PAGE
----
The Maricopa County Court Tower is a direct reflection of the Maricopa County community. The design team performed an extensively researched programming and site selection process to integrate the needs of Maricopa County staff, the Downtown Phoenix community and the broader Maricopa County community. The County initially considered five project sites. Each was analyzed for underground utilities, zoning requirements, FAA height limitations, archeological investigations, and flood zone requirements to form a basic understanding of each site for comparison. Beginning in programming, design was focused on process improvement, constantly asking, “How can we do this better?” Greater access and collaboration across departments figured prominently for staff to improve productivity. For example, collegial chambers allow greater interaction between judges combined with flexible courtroom scheduling while the RCC/EDC floors locate key players within close proximity to the quickly-changing court proceedings for ease of communication and shared team effort. Extensive departmental and community discussions integrated the detailed needs of future employees and visitors. All functional needs such as parking, program, connection to the existing court complex and community amenities were tested against each site. The final selected site was determined based on its adjacency to the existing Court Complex and its ability to hold 750,000sf.
While functional requirements were critical – they were not the only criteria. The final location was selected because of its story. While building the new tower, we would remove a mostly vacant parking structure that dominated a full city block. The design team opted to use the project as an opportunity to define the County campus and reintroduce a welcoming central plaza landscaped with lush native plantings. The new plaza will anchor Constitution Avenue, a pedestrian-friendly spine through the Maricopa County campus, and the City of Phoenix Cesar Chavez linear park, a tree-lined path connecting City and County governmental agencies. The plaza will also visually and symbolically connect the new court tower, representing the future of the County Court, with the historic courthouse, representing the traditions of the County justice system.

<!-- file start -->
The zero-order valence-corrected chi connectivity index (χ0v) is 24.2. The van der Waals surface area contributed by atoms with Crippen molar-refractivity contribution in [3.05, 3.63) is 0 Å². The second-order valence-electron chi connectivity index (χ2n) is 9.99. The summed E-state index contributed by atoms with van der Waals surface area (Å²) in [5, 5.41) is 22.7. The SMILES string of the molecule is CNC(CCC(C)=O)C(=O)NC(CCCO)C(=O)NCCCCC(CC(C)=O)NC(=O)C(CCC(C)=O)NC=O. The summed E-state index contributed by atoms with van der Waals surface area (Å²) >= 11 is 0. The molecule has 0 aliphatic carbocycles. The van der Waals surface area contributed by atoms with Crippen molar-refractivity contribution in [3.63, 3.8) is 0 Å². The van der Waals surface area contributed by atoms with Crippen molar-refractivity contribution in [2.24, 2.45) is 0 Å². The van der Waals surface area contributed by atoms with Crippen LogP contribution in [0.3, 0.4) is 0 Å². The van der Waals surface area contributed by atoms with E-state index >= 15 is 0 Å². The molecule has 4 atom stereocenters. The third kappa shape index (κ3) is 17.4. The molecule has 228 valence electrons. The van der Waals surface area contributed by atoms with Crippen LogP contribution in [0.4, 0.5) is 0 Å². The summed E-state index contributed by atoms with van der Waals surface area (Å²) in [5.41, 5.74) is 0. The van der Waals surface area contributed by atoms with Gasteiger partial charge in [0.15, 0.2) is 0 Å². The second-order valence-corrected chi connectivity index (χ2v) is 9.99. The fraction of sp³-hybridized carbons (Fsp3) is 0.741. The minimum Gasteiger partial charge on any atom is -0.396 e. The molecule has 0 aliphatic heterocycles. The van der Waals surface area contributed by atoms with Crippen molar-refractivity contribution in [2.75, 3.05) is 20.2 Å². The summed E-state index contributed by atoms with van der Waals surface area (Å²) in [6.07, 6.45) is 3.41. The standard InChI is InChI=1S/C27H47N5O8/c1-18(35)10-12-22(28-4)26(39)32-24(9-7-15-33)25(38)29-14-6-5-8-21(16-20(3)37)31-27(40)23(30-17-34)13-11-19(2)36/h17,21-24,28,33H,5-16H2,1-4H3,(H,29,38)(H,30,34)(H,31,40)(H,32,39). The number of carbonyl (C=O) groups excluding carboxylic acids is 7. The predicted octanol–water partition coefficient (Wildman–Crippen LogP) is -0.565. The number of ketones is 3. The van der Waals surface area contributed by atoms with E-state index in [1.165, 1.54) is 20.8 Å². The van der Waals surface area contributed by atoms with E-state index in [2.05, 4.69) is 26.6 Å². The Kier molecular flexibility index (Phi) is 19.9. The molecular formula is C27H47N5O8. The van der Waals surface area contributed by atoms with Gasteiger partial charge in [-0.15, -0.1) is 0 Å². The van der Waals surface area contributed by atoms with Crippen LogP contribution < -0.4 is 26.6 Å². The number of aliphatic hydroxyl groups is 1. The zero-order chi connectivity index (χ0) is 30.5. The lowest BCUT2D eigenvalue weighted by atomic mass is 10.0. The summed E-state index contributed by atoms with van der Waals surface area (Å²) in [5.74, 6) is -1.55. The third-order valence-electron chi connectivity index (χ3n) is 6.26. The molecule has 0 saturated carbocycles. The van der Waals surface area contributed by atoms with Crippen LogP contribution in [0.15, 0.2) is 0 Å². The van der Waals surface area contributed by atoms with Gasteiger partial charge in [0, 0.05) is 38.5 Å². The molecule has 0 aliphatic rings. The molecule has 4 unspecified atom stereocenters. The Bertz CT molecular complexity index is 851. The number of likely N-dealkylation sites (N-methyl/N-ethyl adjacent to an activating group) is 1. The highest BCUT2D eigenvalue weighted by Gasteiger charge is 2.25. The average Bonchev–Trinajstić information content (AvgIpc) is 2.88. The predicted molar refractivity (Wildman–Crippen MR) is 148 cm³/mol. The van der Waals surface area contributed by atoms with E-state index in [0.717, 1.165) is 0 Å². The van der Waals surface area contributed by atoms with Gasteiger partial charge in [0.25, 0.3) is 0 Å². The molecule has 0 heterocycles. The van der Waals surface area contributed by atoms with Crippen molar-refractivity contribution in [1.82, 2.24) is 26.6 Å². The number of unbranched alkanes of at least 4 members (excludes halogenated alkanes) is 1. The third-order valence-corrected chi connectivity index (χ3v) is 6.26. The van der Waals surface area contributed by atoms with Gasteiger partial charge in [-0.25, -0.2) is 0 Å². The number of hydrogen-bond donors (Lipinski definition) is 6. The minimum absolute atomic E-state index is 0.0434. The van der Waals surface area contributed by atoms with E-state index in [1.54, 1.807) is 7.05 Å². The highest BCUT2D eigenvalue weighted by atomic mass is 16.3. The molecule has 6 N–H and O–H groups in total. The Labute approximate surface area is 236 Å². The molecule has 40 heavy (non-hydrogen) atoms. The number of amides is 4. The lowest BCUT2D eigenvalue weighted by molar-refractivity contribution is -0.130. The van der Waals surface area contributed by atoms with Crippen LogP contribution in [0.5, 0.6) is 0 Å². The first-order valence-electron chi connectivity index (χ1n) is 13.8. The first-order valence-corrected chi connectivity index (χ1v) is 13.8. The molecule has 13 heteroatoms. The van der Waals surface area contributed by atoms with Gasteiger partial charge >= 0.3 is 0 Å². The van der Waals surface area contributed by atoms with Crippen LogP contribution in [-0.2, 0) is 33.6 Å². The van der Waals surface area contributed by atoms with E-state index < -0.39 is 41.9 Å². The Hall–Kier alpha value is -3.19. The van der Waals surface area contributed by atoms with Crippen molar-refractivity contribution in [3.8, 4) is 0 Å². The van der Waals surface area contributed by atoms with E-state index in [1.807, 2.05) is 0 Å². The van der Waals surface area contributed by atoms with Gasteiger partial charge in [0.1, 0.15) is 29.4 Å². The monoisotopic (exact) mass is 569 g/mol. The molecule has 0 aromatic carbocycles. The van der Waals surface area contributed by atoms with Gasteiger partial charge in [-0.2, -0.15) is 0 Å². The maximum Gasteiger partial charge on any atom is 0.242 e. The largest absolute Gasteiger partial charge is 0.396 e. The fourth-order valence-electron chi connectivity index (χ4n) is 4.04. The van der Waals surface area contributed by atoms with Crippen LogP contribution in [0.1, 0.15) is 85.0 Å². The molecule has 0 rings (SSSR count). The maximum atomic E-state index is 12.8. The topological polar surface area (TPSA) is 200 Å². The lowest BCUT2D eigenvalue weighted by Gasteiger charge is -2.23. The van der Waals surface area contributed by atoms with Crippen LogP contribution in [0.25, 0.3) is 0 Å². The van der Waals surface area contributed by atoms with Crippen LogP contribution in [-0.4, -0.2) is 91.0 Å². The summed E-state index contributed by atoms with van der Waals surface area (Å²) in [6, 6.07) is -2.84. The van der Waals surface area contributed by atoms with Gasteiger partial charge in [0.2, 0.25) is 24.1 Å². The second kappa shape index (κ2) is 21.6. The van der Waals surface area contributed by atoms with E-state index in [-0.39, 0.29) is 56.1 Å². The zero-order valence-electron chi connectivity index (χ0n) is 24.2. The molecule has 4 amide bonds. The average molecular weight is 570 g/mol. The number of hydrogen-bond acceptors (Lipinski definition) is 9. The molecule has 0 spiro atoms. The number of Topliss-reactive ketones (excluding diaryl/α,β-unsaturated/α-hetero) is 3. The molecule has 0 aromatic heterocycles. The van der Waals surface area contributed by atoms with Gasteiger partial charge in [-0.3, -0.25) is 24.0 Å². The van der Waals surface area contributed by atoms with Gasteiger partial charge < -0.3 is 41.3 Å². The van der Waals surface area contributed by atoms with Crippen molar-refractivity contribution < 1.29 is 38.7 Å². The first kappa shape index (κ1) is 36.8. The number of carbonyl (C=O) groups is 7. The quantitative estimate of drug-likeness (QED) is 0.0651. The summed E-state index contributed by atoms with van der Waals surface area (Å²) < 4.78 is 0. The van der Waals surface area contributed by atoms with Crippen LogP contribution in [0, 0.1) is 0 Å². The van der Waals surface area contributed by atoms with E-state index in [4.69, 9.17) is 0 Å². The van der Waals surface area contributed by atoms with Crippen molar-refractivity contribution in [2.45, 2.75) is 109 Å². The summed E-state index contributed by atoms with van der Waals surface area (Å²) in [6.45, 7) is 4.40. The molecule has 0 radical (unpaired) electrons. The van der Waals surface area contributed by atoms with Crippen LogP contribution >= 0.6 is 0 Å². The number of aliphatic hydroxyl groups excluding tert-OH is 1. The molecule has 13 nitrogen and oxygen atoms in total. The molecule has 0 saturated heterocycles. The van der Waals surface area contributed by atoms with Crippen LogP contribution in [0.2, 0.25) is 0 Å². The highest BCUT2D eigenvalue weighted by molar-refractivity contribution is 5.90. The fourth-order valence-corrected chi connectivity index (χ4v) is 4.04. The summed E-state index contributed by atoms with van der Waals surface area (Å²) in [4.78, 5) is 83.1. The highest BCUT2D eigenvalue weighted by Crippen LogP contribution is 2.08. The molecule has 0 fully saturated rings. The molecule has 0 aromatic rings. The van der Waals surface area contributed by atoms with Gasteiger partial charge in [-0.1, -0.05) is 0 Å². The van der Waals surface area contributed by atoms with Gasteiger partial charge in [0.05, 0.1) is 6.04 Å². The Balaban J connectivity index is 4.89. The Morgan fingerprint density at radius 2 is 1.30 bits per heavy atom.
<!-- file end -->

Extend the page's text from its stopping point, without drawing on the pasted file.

Sustainability was also a central goal. Not only did the team incorporate native, low water use vegetation, natural light into each standard courtroom and ample views from the waiting areas, we also stressed the importance of a high-performance and energy efficient building as well as local materials. The one-hundred-year building’s exterior uses locally sourced and durable precast concrete. Copper, known by Arizona students as one of the five C’s on which our state’s economy is based, is featured prominently on the building’s façade and as an art installation in the lobby. Energy efficient features include: natural light, automatic lighting controls, energy efficient heating and cooling, low and no flow toilets and faucets, reduced heat gain glass, a highly insulating and performing building skin, and environmentally responsible interior materials. Durability, longevity and ease of maintenance were also viewed as sustainable issues. Materials were selected based on their ability to sustain high traffic levels and the abuse of thousands of visitors a day.
Owner: Maricopa County
Location: Downtown Phoenix, AZ
Project Size: 695,000SF
Delivery Method: CMAR